Electronic retirement plan documents could be the click to increased savings
The Department of Labor should adopt proposed expanded e-delivery rule
A solid argument could be made that delivering retirement plan documents electronically to working Americans would be more efficient, provide information more quickly and reduce clutter.
But the e-delivery effect could be something even more significant.
It could result in increased retirement savings and improved financial outcomes for working Americans saving for retirement.
The Department of Labor is considering a proposed rule for the retirement services industry that would expand the allowed uses of e-delivery of retirement plan disclosures and notices.
We think they should adopt it.
The idea of this expanded e-delivery rule has been bandied about for years. But in the summer of 2018, President Trump, in his executive order on Strengthening Retirement Security in America, directed the Department of Labor to explore the potential for broader use of electronic delivery as a way to improve the effectiveness of disclosures and reduce their associated costs and burdens.
In October, the DOL released a promising rule that would expand e-delivery as an option for employees receiving documents on their retirement savings plans. Employees would receive an e-mail or text message alerting them to new notices and documents available on their plans’ websites.
If employees wish to continue to receive paper disclosures and notices — and we know some will — they can.
Our retirement services industry has seen explosive transformation because of advances in technology. Alongside that transformation, employees’ expectations have changed too. In addition to information about their retirement savings plan, they want information about health savings accounts and student loan payments as well as overall financial wellness planning advice.
That’s why we believe the exciting effect of e-delivery for employees in workplace retirement plans is access to real-time information about their retirement benefits. People saving for their future financial freedom want to be involved in the planning and be able to map out financial plans in real time.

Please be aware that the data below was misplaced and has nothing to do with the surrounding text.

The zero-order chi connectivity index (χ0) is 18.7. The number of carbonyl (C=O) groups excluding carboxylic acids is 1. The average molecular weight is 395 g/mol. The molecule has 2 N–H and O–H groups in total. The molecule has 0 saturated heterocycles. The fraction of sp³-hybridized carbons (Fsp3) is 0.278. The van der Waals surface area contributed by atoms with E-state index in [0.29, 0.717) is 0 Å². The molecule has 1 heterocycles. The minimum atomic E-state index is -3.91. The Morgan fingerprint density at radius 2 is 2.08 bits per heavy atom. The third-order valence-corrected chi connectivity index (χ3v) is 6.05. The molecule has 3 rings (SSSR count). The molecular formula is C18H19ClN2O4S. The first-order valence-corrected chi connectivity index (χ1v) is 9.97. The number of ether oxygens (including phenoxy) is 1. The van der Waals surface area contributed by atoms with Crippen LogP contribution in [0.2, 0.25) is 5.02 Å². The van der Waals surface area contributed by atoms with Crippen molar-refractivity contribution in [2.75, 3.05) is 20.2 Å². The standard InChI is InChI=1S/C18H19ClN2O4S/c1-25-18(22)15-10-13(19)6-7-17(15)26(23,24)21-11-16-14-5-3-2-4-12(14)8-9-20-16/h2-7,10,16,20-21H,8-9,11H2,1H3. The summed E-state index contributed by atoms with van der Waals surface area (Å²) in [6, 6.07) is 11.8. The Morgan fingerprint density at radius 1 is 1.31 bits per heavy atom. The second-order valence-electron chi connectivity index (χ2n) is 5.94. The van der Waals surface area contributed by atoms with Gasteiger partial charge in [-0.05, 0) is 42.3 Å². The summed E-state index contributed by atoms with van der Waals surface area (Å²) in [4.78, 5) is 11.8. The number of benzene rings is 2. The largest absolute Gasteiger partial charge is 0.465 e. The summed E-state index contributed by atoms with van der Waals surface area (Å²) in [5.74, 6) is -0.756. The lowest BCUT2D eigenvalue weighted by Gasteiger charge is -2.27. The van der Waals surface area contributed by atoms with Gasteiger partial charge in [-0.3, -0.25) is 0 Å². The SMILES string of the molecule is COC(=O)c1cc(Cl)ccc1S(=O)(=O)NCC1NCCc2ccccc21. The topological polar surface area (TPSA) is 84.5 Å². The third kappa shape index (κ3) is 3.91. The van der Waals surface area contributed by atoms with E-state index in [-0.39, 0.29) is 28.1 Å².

E-delivery means employees could be linked to their retirement plans alongside financial planning tools with the option for immediate action, including increasing retirement contributions or modifying investment strategies.
It means they would have instant access to a full range of financial tools that provide their whole financial picture, and they could quickly respond to the related information they receive.
Research shows that just being exposed to online tools encourages employees to increase deferrals or modify their investment strategies. Employees who have already opted for electronic delivery of their retirement plan notices have higher average deferral rates compared to those who have stayed with paper notices.1
In our 2017 and 2018 surveys on communications, we found that 68% of all respondents — including 65% of government employees who responded and 70% of non-government employees who responded — said they prefer receiving information about their plans via email because it’s convenient, efficient and reduced paper clutter.2
We serve the retirement needs of some of the nation’s biggest and best-known corporations plus thousands of small business as well as government clients and not-for-profits, and we work with over 38,000 plans with 9.2 million employees who are enrolled in their workplace savings plans. We want those employees to receive information in the format that is best for them.
Yes, electronic delivery of retirement plan documents would be more convenient and efficient and reduce clutter. But it may also be the prompt that encourages employees to save a little more. And we think that’s exciting.
1”Improving Outcomes with Electronic Delivery of Retirement Plan Documents,” The SPARK Institute. A total of 1,000 randomly selected plan participants nationwide were administered a 10-minute telephone survey. The results reflect the weighted (by age and gender) responses to reflect the current demographics of plan participants.
2In 2017, Empower Retirement conducted research among 2,000 retirement plan participants. Empower set out to improve its communications by making the complex easy to understand and accessible.
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